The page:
The two cases we chose are the experimental projects of community-based heritage renewal in this background. They are both located in the municipal-level historical and cultural conservation area where housing quality is low. They have been designated as pilot projects for small-scale regeneration as a way to experiment the effectiveness of more transparent and efficient conservation strategies by the Municipal Bureau of Urban Planning (see Figure 1).
An Shan Si Cun was built in the 1950s and is located in Siping subdistrict, Yangpu District, in the northeast of Shanghai. It is a typical working class community that represents the industrial development of Shanghai in 1950–1960s. The community has 75 buildings with 2765 households. In the 1990s, all the apartment buildings were rehabilitated with use of the municipal fund, which resulted in great improvement of living conditions, but the public green remained untouched. This research focused on investigating the process of building this community garden since 2017.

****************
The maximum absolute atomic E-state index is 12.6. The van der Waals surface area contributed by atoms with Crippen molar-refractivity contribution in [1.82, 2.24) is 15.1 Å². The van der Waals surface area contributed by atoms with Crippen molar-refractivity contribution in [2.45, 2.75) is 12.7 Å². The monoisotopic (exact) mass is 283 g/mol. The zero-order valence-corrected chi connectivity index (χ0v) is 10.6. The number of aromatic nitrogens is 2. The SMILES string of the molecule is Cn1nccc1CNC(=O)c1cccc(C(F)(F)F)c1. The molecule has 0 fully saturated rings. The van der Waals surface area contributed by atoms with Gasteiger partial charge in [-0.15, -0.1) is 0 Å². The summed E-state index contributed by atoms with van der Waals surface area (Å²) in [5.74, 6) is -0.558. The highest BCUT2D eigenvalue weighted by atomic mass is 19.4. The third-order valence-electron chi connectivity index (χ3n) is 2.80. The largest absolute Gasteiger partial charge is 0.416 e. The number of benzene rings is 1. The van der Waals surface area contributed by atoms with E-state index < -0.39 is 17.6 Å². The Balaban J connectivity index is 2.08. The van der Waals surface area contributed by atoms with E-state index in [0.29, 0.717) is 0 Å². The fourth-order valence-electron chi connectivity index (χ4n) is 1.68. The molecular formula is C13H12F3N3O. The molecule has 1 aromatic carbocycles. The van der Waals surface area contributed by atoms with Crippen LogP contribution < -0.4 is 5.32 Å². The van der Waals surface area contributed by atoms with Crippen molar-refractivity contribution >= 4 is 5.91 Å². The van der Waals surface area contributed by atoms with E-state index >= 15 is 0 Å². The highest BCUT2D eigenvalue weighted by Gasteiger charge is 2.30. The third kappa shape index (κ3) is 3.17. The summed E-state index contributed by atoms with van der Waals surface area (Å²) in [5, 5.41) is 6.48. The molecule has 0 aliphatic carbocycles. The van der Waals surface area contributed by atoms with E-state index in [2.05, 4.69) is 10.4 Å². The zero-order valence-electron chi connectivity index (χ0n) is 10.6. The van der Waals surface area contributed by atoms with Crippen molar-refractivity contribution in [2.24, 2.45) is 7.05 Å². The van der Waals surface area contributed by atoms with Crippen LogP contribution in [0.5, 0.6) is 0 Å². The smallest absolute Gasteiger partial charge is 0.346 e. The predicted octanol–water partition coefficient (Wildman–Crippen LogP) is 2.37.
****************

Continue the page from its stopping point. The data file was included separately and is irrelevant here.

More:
Built in 1948, Jing Lao Cun is located in Lane 693, Xin Hua Lu subdistrict, Changning District, Shanghai. It was formerly known as Anhe Village. There are three buildings in this small district with 44 households of 126 residents. There was a high ratio of elderly residents. Due to poor living conditions in this old neighborhood, residents there were eager to collaborate to improve their living environment. The renewal process of the shared public space has taken place since 2018.

4. Case Analyses

4.1. Case 1: Community Garden in a Working Class Neighborhood